Friday, June 29, 2018

Summer of Speed

Summertime means sports bra tan lines, sunlit morning and evening runs, an unimaginable amount of sweat… and another attempt to improve at the 5K.

My 5K PR just does not stack up to my marathon time. Although I still think running calculators are not always accurate and need to be taken with a grain of (sweat-encrusted) salt, it’s striking that plugging in my recent Pittsburgh time predicts a 5K over a minute faster than I’ve ever run. The women I compete against run 5Ks a minute or more faster than me, and as I aim to get more competitive, I need to address my weakness: the dang 5K.

One of my problems with the 5K is I don’t give it enough respect. I do one or two a year, at most, usually in the summer when I’m not totally committed and really just waiting for marathon season to start again. (I admit I’m pretty much doing that again, dedicating an 8-week mini-season before gearing up for a fall marathon.) My other issue is that the 5K is a different kind of pain than the marathon; while the marathon starts off comfortable and gradually becomes a slow burn that settles over you in an achy exhaustion, the 5K is holding your hand in the flame almost from the gun. It’s a fiery, I-want-to-throw-up feeling in your chest and stomach that you have to maintain even as your marathoner’s brain is yelling to pump the dang breaks. It always seems too far to keep up the pace. And yet... the 5K really isn’t that long, but I never seem to understand that until it’s over. I always give up slightly in the second mile then kick it in more than I thought I was capable of and end up mad I didn’t push harder earlier. Doing well in the 5K means being comfortable being uncomfortable. I’m just so used to the feel of marathon pace, I can’t seem to deal with the shorter, sharper burn.

So I’m trying to work on getting comfortable with 5K uncomfortable-ness. I found a plan in an old Running Times (RIP) for marathoners dropping down to the 5K and have been doing the track workouts. They start with super short reps (200s!!) and short rest (30 seconds!) and build up to 1K repeats at 5K pace. I’ve been having fun with the changeup (I have no idea the last time I did 200s) and they haven’t been that hard yet, which is a good sign, since they are still so short. It’s comforting to see the progression and know I just have to hold that pace a little longer each time.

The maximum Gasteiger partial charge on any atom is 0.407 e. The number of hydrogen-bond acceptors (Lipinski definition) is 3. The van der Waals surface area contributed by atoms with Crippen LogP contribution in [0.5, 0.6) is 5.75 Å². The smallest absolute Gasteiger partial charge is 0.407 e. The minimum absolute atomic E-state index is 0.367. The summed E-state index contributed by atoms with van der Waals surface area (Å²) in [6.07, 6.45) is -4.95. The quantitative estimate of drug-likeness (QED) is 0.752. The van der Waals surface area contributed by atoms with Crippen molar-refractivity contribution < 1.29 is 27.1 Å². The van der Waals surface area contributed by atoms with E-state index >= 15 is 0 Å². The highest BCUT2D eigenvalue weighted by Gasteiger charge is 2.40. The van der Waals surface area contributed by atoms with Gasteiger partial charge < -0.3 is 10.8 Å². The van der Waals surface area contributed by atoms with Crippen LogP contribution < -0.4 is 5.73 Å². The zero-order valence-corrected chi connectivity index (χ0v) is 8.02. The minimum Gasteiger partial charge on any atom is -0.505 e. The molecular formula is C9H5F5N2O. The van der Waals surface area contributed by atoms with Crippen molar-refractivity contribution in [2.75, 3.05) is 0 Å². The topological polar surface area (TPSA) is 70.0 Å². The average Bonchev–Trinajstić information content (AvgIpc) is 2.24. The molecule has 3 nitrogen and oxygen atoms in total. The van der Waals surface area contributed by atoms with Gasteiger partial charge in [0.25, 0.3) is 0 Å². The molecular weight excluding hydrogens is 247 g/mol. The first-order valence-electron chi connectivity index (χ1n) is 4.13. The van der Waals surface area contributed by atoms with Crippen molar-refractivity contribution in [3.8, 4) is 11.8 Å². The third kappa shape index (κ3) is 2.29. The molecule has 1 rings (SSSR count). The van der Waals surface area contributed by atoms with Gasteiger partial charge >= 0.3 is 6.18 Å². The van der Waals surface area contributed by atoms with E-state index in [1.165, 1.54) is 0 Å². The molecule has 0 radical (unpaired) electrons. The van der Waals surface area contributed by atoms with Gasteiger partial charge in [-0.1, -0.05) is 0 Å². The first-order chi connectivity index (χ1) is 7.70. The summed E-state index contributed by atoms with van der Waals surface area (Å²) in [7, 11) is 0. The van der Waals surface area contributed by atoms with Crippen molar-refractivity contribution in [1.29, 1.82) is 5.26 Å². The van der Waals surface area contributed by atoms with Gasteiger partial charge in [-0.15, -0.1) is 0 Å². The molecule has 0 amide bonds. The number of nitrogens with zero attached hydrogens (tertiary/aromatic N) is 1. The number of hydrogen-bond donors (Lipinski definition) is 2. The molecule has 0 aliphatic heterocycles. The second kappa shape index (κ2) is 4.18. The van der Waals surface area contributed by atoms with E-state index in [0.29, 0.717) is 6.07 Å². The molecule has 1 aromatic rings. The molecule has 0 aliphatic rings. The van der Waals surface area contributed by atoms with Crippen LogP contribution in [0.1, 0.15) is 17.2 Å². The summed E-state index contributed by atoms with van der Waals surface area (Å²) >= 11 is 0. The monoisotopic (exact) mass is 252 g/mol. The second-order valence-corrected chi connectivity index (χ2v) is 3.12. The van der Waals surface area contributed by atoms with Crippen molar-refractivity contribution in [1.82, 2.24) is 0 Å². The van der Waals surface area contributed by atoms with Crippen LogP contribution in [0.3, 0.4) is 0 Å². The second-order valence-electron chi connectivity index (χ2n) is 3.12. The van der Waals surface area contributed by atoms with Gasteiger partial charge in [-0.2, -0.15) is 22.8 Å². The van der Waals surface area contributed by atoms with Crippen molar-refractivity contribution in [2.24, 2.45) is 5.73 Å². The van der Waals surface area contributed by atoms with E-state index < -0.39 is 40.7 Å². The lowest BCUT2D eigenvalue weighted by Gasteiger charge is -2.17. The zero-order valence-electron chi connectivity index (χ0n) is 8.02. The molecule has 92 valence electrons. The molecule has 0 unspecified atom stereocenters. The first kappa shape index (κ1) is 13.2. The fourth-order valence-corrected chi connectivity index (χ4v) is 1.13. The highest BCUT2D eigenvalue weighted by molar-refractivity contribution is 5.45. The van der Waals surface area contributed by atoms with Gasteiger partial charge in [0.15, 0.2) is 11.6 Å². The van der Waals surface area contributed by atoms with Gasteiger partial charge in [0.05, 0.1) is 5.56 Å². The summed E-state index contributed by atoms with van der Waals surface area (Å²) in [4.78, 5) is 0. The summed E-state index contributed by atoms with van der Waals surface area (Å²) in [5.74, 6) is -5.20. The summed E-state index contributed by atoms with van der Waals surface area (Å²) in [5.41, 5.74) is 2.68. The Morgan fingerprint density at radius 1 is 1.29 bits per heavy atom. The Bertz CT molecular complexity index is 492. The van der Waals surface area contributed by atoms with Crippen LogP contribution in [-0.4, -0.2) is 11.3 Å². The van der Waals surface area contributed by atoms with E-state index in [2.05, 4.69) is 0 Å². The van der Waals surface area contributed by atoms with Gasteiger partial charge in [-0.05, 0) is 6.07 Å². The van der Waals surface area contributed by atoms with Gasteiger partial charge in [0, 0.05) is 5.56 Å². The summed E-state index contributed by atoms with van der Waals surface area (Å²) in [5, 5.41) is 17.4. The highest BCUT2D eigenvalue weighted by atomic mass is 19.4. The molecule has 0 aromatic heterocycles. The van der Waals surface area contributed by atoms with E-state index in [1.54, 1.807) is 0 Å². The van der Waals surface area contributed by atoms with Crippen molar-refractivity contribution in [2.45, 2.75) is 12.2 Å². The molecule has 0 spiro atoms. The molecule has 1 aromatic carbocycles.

Track workouts from Terrace Mahon.
Move up to the next when you can hit or better the projected paces. 

As for getting used to the distance and pacing, I’m going to run a 5K for three Monday evenings in a row as part of Richmond’s Cul-de-sac 5K series. The times won’t be fast (it’s generally 100 degrees and humid), but I’m hoping I can improve each week, if only in giving a more even and fuller effort. And because Richmond is full of fun summer running events, I’m also going to race at the Summer Track Series. I’m looking to do a mile and also taking on my husband in a Spouse Showdown* at 800m. (Because nothing says true love than trying to out sprint each other, right??) My only reasoning behind the track races is they seem super fun (I’m even less a miler than a 5Ker), but that’s reason enough. They certainly aren’t the focus of the season. (Or that’s what I’ll be telling myself when Husband destroys me in the 800.)

The summer of speed begins.

The focus and serious PR attempt will be at the Pony Pastures 5K at the end of July. It’s a flat, fast course and a morning race so hopefully it won’t be too blazing hot. And even though “it’s just a dinky 5K” (my words, which I’ve spoken at least ten times when describing this race) I’m putting it on the calendar early and trying to start giving it the respect it deserves (i.e. not calling it "just a dinky" 5K). Hopefully this year’s attempt at a summer of speed will pay off with a big PR, and if not, it will still be a fun changeup.